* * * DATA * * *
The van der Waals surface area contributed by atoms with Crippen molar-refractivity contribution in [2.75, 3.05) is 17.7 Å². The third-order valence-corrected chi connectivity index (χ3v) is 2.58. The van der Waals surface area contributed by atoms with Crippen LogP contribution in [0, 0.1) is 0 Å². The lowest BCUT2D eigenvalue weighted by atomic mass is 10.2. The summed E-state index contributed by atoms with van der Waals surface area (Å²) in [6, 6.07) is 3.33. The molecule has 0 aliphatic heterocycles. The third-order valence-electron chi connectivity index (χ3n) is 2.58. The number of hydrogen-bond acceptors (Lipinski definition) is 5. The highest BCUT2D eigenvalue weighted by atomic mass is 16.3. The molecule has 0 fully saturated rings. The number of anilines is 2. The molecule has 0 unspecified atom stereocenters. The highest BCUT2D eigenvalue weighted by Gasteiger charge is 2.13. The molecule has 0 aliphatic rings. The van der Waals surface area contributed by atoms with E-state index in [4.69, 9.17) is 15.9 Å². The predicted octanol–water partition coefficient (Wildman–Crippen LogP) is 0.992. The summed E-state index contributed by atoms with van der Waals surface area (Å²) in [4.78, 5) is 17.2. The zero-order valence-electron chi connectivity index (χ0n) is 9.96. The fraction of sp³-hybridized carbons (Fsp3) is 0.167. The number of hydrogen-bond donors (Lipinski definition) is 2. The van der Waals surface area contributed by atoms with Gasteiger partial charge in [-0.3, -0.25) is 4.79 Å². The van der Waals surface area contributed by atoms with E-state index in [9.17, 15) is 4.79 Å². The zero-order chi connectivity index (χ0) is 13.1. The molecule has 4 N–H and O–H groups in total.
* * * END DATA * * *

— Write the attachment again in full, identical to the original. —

The van der Waals surface area contributed by atoms with Crippen molar-refractivity contribution in [2.75, 3.05) is 17.7 Å². The third-order valence-corrected chi connectivity index (χ3v) is 2.58. The van der Waals surface area contributed by atoms with Crippen LogP contribution in [0, 0.1) is 0 Å². The lowest BCUT2D eigenvalue weighted by atomic mass is 10.2. The summed E-state index contributed by atoms with van der Waals surface area (Å²) in [6, 6.07) is 3.33. The molecule has 0 aliphatic heterocycles. The third-order valence-electron chi connectivity index (χ3n) is 2.58. The number of hydrogen-bond acceptors (Lipinski definition) is 5. The highest BCUT2D eigenvalue weighted by atomic mass is 16.3. The molecule has 0 fully saturated rings. The number of anilines is 2. The molecule has 0 unspecified atom stereocenters. The highest BCUT2D eigenvalue weighted by Gasteiger charge is 2.13. The molecule has 0 aliphatic rings. The van der Waals surface area contributed by atoms with E-state index in [4.69, 9.17) is 15.9 Å². The predicted octanol–water partition coefficient (Wildman–Crippen LogP) is 0.992. The summed E-state index contributed by atoms with van der Waals surface area (Å²) in [4.78, 5) is 17.2. The zero-order valence-electron chi connectivity index (χ0n) is 9.96. The fraction of sp³-hybridized carbons (Fsp3) is 0.167. The number of hydrogen-bond donors (Lipinski definition) is 2. The van der Waals surface area contributed by atoms with Gasteiger partial charge in [-0.3, -0.25) is 4.79 Å². The van der Waals surface area contributed by atoms with E-state index in [9.17, 15) is 4.79 Å². The zero-order chi connectivity index (χ0) is 13.1. The molecule has 4 N–H and O–H groups in total.